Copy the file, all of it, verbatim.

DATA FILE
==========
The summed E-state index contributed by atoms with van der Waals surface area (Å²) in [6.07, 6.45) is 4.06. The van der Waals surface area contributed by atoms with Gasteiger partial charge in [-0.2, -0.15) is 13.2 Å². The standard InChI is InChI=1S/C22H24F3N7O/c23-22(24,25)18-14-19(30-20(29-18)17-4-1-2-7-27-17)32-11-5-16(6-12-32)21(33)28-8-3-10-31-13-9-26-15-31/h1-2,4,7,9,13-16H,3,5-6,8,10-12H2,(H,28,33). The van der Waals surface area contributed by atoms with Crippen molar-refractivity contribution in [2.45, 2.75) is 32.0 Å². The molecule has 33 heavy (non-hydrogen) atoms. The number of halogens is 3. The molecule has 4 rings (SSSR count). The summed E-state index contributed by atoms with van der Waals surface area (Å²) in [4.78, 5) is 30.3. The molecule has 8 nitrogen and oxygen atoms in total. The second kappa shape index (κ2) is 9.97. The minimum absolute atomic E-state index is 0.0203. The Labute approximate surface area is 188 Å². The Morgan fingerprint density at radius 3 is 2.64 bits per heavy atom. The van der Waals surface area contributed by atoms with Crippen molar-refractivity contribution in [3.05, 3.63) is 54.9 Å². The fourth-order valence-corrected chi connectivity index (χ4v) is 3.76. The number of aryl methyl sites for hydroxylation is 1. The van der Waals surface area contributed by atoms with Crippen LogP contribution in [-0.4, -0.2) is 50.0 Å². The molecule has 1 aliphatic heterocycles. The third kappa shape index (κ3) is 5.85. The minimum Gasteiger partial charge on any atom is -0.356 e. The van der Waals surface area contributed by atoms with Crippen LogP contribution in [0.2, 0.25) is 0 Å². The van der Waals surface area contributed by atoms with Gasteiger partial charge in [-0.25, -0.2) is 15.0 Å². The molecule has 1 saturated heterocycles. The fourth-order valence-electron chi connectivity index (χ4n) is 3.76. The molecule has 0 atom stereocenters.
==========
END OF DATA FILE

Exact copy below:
The summed E-state index contributed by atoms with van der Waals surface area (Å²) in [6.07, 6.45) is 4.06. The van der Waals surface area contributed by atoms with Gasteiger partial charge in [-0.2, -0.15) is 13.2 Å². The standard InChI is InChI=1S/C22H24F3N7O/c23-22(24,25)18-14-19(30-20(29-18)17-4-1-2-7-27-17)32-11-5-16(6-12-32)21(33)28-8-3-10-31-13-9-26-15-31/h1-2,4,7,9,13-16H,3,5-6,8,10-12H2,(H,28,33). The van der Waals surface area contributed by atoms with Crippen molar-refractivity contribution in [2.45, 2.75) is 32.0 Å². The molecule has 33 heavy (non-hydrogen) atoms. The number of halogens is 3. The molecule has 4 rings (SSSR count). The summed E-state index contributed by atoms with van der Waals surface area (Å²) in [4.78, 5) is 30.3. The molecule has 8 nitrogen and oxygen atoms in total. The second kappa shape index (κ2) is 9.97. The minimum absolute atomic E-state index is 0.0203. The Labute approximate surface area is 188 Å². The Morgan fingerprint density at radius 3 is 2.64 bits per heavy atom. The van der Waals surface area contributed by atoms with Crippen molar-refractivity contribution in [3.05, 3.63) is 54.9 Å². The fourth-order valence-corrected chi connectivity index (χ4v) is 3.76. The number of aryl methyl sites for hydroxylation is 1. The van der Waals surface area contributed by atoms with Crippen LogP contribution in [-0.4, -0.2) is 50.0 Å². The molecule has 1 aliphatic heterocycles. The third kappa shape index (κ3) is 5.85. The minimum Gasteiger partial charge on any atom is -0.356 e. The van der Waals surface area contributed by atoms with Crippen LogP contribution in [0.2, 0.25) is 0 Å². The van der Waals surface area contributed by atoms with Gasteiger partial charge in [-0.25, -0.2) is 15.0 Å². The molecule has 1 saturated heterocycles. The fourth-order valence-electron chi connectivity index (χ4n) is 3.76. The molecule has 0 atom stereocenters.